Spaces of Expertise and Geographies of Ethics: Health Worker Recruitment and Migration from the Philippines to Canada is my contribution to the contemporary academic and policy interest on the issue of international recruitment and migration of health workers. Through the discipline of human geography and using global ethnographic methodology, my thesis fulfils four overlapping aims and objectives: (1) I explain the role of state institutions in the recruitment and migration of registered nurses from a major sending country context, the Philippines; (2) I illustrate how private recruitment agencies’ strategic partnership with Philippine state institutions facilitate the migration of Philippine nurses to Canada and other migrant workers globally; (3) I describe the work of Canadian state institutions that sustain and support the current dependence of a receiving country like Canada on immigrant health workers through one province’s “ethical recruitment” drive and the daily work of one provincial recruitment firm and finally; (4) I analyse how bilateral agreements, international instruments and ethical institutional design facilitate international health worker recruitment and migration. Through historically informed, ethically orientated and empirically grounded socio-cultural and political geographic analyses, I narrate stories of local, transnational and global policies circulating and flowing through the knowledge, action and expertise of individuals across multiple institutions and state border that affect and frame the issue of health worker recruitment and migration.
Master's Student Supervision (2010 - 2018)
Shipping is a fundamental feature of life in the Canadian North. Climate change is opening waterways between the Atlantic and Pacific Oceans, introducing the possibility of new vessels plying these waters as a transitory space. Furthermore, community growth and economic development activities have increased domestic maritime traffic in the region as well. The regulation and support of shipping in the region has come under question as sea ice retreat reveals open waters. This thesis examines the question of how are the present and the prospective future of shipping in the Canadian Arctic managed and governed. I situate my work in the fields of critical polar studies, anticipatory geographies, and Arctic geopolitics. I use expert interviews with policy makers in Transport Canada, Fisheries and Oceans Canada, Environment Canada, the Canadian Ice Service, the Government of Nunavut’s Department of Economic Development and Transportation, along with perspectives from officials at the World Wildlife Fund and the Centre for the North to answer these questions. I argue that the perception and anticipation of a well–managed and well–supported maritime space guides the actions of Canadian officials. Officials view shipping as a holistic activity where meaningful government intervention is limited. I further argue that the logic of prevention is most useful in understanding policy makers’ activities in this forum, and the effective presence in the region through management and support of shipping demonstrates the Canadian state’s sovereignty. Canada is at the forefront of regulations, support, and techniques to manage and support shipping in the Arctic, offering a perspective on present shipping, and how anticipating future shipping has shaped actions of the domestic agencies, the Arctic Council, and the International Maritime Organization.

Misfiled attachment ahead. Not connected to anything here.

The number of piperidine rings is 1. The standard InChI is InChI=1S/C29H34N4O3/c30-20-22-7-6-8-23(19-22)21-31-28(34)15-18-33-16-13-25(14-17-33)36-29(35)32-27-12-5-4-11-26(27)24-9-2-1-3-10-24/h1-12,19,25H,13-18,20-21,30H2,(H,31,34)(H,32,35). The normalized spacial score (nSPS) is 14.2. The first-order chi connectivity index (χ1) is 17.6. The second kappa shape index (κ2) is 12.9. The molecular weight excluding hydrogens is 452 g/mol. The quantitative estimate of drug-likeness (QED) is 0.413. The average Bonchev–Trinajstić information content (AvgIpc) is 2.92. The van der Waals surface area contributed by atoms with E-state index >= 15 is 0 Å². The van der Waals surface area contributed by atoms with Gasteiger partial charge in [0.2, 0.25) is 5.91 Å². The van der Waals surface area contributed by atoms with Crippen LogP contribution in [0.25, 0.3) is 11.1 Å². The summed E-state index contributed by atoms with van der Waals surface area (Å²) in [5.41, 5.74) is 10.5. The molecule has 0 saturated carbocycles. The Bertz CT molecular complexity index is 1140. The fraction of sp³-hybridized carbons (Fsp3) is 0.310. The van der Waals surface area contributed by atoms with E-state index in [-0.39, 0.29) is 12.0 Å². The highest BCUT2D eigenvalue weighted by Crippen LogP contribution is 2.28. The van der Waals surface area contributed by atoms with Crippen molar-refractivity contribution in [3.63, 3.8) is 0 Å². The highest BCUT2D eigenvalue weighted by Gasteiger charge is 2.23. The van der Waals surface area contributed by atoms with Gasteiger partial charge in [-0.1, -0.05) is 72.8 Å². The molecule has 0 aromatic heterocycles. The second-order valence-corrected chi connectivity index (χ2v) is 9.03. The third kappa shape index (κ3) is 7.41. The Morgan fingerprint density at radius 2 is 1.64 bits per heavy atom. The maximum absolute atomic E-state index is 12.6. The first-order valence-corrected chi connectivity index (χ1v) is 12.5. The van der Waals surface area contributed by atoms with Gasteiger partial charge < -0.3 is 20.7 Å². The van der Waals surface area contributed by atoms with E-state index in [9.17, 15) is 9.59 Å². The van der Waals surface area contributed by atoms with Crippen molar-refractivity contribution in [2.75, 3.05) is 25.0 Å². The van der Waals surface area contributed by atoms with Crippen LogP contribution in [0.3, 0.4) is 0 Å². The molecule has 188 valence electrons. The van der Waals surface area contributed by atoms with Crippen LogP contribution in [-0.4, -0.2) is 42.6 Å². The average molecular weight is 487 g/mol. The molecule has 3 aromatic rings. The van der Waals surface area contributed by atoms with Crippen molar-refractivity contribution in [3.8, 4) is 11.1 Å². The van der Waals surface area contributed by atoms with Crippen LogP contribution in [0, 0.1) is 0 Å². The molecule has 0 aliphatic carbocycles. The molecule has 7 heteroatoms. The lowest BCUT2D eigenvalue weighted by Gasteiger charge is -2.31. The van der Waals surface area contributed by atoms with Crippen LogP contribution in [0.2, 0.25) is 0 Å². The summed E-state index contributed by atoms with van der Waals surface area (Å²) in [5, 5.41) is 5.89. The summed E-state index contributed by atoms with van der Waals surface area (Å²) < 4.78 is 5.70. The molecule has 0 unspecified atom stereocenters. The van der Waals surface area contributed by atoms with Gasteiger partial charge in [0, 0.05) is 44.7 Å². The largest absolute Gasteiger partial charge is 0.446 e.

The framing of the Canadian Arctic by federal civil servants often bound to currents in discourse that frames the Arctic as: ‘open for business,’ a remote wilderness filled with threats and risk, and a region that needs to be governed by the Canadian South. It is through policy and its enactment by civil servants that these southern-Arctics are built and projected onto The North. Through discursive analysis of policy, government papers, and interviews with civil servants, this thesis explores the above themes to illustrate the cultural dimensions of Arctic policy. The project uses the expedition cruise tourism industry—which in Canada is primarily based in Nunavut—as a site of analysis. I analyze how agencies and departments interact with this industry to construct the idea of multiple Arctics, each with their own unique impact on the regions present and future. I interrogate how expertise and authority is spelled out and performed by actors to create such Arctics. Environmental transport policy is based in a southern-Canadian logic and is used as a means to control discourse and territory in the Canadian Arctic. Federal civil servants and cruise ship operators produce and perform many ‘Arctics’ that allow Southerners to control the Arctic via discourse and new technologies of power.